Feb 17 2012

Teaching Our Children What Not to Do


The following is a guest post. The Debt Princess is a blog written by Jessica Streit, a broke, single mom who has made so many mistakes with her finances that she can safely tell you what NOT to do. Her hope is to use her blog as an example for young adults of the negative consequences of getting into debt so they may avoid it for themselves.

There are over 600 million credit cards held by US consumers. Of the households with consumer debt, the average total is over $15,000.

Fifteen thousand dollars!

I am one of those who has credit card debt and it is right around that $15k amount too. That is completely unacceptable in my opinion. I do not want to belong to this statistic. More importantly, I do not want my children to belong to it either.

Big Ballin' Money Shot 044/365

In most states, personal finance is not part of the school curriculum. While that does need to change, we can not afford to wait for it to happen. Parents must take the responsibility to teach their children how to properly manage their own personal finances.

There are many aspects of finances that must be taught, however I have narrowed that list down to four.

The Four Golden Rules of Finance

1. Understand the difference between a need and a want.
Children these days are growing up with the most expensive toys of any of the previous generations. They are used to getting more under the tree at Christmas, more for their birthdays and more, just because.

These children are growing into adults who do not understand the difference between a need and a want. Ask a 14 year-old if a cell phone is a need or a want. My guess is that 99% of them are going to tell you it is a need.

Another aspect to this rule is to teach our children to wait for what they want. A need is a priority and should be covered under our budget. A want, however, does not get a space in the budget and should be saved for.

2. Pay yourself first.
It is important to teach our children the need for a savings account, including long term savings, emergency funds and eventually retirement savings. Even more important is to show them how to automate their savings and pay themselves first.

Take the time to teach your children how to seek out quality savings accounts and when they are older, explain to them how IRAs work as well as investing.

3. Spend less than you make.
Want to avoid unnecessary debt? It’s simple. Spend less than you make. Teach this golden rule to your children and you will be setting them in the right direction with their financial life.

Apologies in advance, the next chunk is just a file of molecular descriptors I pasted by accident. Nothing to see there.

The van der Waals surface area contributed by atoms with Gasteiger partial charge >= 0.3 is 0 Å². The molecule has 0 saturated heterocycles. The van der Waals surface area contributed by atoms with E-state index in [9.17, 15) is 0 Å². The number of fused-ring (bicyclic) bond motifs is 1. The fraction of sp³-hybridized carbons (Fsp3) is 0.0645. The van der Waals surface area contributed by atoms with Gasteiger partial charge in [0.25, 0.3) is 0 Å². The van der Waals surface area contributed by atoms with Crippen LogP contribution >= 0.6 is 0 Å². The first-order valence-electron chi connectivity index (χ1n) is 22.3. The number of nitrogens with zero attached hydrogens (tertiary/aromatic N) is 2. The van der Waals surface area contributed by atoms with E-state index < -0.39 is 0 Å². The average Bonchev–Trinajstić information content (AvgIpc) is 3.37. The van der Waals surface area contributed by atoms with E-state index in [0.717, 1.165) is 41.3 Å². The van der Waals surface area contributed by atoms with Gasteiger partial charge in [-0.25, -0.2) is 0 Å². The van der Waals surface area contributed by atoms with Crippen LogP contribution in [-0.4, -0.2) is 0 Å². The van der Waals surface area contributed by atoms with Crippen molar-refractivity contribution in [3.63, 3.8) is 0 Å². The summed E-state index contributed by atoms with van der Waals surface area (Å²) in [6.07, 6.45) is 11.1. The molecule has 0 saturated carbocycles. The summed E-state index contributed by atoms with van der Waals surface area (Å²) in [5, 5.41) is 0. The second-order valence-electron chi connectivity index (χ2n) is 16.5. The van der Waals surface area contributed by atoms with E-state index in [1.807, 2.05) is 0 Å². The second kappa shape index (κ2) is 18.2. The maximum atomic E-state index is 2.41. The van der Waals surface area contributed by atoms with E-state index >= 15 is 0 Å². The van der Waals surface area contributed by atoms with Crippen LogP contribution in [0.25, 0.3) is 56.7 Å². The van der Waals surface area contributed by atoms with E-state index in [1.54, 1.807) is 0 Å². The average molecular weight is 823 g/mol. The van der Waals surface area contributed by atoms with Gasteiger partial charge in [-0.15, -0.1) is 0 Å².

4. Tell your money where to go.
Providing your children with the tools to make their money work for them includes making a budget, learning how to live without credit cards, automating their finances (to avoid late payments) and living on cash.

Providing your children with these tools will ensure their ability to live happy, comfortable and debt free adult lives.

It is never too soon to talk to your children about money. As they mature, provide them more lessons in personal finance. Once graduation and living on their own comes around, you can be confident that they will be successful.

Photo: Louish

Posted under Uncategorized | 5 Comments »

5 Responses to “Teaching Our Children What Not to Do”

  1. Great advice. I just wrote a scathing post on credit cards and why I don’t use them anymore at all. Good to see others learning to live without credit cards!
    BE @ BusyExecutiveMoneyBlog´s last post ..My valuable credit card lesson

  2. Oh, man the need v. want debate gets my blood boiling…I’m a big fan of #s 2 and 3, too.
    Nick´s last post ..Breaking News: Colleges think you should borrow for a degree!

  3. I was so happy to hear my daughter answer her question to me before I could even answer. She wanted to buy something, I said no, and then she asked why – while immediately stating that she knows that it was something wanted but not really needed.

    Kids actually do listen!

  4. Children will see what you do and not what you say if the two don’t match. For example, I know my sister is very practical with money and I can already see my niece and nephews making smart money choices at their very young ages. I just need to make sure I am completely practical by the time I have kids :)

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Hey! I'm Kacie, wife and mother of 3. I write about my family's finance: how we save money, improve our spending, and plan for the future.

I hope I can inspire and encourage you to improve your situation. See disclosure.

I'm adopting a much slower-paced posting schedule, and treating this as a hobby blog now.

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